With today’s average company using 137 unique software as a service (SaaS) apps, ensuring your internal applications, SaaS solutions, and all databases (whether on-prem or cloud-based) are efficient and effectively working together is business critical.
While you can’t always control where SaaS solutions are housed or where the data associated with those solutions lives, you can make strategic data center decisions to ensure reduced latency, the best overall network, availability, and lowest latency possible. Mike Miller, a Sidepath Solutions Consultant, dives into how to get the most out of your SaaS apps with smart colocation and cloud on ramp decisions.
“One of the challenges companies are looking to solve for today is better access to their very expensive SaaS applications and data repositories, which are often in the public cloud,” Miller said. “They spend millions of dollars on these softwares as a service and they need to know that those services are going to be available, and on, and have very fast response times to their data centers.”
The key, according to Miller, is adjacency. Many organizations are using public cloud solutions such as AWS, Google, or Microsoft to house at least some of their data. They’re also using popular SaaS and unified communication solutions such as Salesforce, Oracle Cloud, Ringcentral, Zoom, and many more. This approach inherently takes some network access and database location decisions out of a company’s direct control. The best way to set up for success is to understand what internal applications and databases will work better when housed adjacent to SaaS and other cloud solutions to improve network options and minimize latency.
Understanding Your Environment & Needs
When deciding on the best data center solution for your needs, it’s important to understand your environment and all contributing factors. Understand:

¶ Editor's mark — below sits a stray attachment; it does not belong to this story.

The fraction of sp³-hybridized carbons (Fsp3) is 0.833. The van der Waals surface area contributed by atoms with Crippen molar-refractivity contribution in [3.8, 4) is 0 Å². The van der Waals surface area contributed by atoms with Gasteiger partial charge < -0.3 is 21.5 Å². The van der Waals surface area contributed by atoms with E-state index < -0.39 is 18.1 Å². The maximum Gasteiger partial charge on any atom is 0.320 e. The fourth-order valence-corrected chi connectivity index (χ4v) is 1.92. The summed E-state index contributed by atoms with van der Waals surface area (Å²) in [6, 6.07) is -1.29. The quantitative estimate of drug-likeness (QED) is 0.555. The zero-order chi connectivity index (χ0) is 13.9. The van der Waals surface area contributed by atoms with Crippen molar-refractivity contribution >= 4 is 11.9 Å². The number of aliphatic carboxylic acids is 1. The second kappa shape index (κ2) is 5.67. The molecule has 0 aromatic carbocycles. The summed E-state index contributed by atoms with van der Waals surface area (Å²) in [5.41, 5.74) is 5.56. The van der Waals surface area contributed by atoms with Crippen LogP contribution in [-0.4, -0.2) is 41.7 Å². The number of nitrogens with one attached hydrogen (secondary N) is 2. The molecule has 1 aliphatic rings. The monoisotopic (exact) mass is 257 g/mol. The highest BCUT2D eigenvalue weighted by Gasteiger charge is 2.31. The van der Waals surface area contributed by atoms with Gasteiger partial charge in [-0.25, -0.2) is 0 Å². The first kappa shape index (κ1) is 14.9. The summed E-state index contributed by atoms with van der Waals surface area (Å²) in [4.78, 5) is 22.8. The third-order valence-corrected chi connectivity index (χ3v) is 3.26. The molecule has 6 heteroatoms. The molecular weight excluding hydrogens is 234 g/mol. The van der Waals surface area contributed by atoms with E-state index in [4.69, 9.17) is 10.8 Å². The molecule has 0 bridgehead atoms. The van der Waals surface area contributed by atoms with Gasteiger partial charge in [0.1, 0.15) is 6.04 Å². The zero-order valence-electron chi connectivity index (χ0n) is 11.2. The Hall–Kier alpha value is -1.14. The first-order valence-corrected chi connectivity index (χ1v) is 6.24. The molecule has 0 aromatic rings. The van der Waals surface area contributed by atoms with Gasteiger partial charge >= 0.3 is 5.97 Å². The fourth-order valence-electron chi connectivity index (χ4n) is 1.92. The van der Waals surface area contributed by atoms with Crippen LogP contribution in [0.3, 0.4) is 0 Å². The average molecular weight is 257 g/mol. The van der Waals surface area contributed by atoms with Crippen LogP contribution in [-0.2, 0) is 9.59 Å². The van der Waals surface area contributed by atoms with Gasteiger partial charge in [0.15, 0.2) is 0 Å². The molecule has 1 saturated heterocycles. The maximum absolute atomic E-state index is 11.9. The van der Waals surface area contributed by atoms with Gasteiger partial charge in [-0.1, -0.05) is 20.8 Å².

- What SaaS applications you’re using (and anticipate using in the near future)?
- What unified communications solutions you’re using and if that is likely to change soon?
- What other cloud based apps need to be considered?
- Where are the data centers that host each of these solutions located?
- Where are your data centers or colocation data centers located?
- Where is your team or end users located? (What are the locations from which people are accessing these apps?)
- How are users accessing the apps (i.e. via a public internet connection or a more secure network such as VPN or Zero Trust)?
- Is your network currently designed to allow for adjacency?
Understanding where data from internal applications and SaaS applications lives can help you determine if smarter use of colocation or strategic cloud on ramp solutions can improve overall functionality.
For many organizations, the best way to improve adjacency is by choosing a data center that is located near your SaaS data center if possible. As with all data center pricing considerations, individual needs impact the overall cost of colocation. Major factors that Miller specific highlights include:
- External network connectivity
- The types of equipment and services that will be housed in colo environment
- Professional services like remote hands
- Data center geography (different regions carry different cost implications)
When having the pricing discussion, it’s important to remember the end goal of this initiative — to improve the performance and usefulness of your existing SaaS solutions. Because of this specific end goal, organizations have less flexibility in choosing a data center location. However, the ultimate business impact is often worth its consideration.
Business Impact of Optimizing Your SaaS Apps
When you’ve designed your network with intention and enabled application and data adjacency wherever possible, the overall impact can be significant. Organizations that take this approach often see better use of their SaaS solutions, better public cloud use, and a better end user experience. Embracing colocation solutions to promote adjacency also often provides better connectivity options for other carriers, internet providers, etc. that also contribute to lower latency and ultimately a better user experience.
Looking at your app and data environment holistically often uncovers areas for improvement. It’s important to take the time to assess these opportunities to make sure you’re getting the most out of your environment and solutions (especially SaaS solutions) and providing your end users with the best experience possible.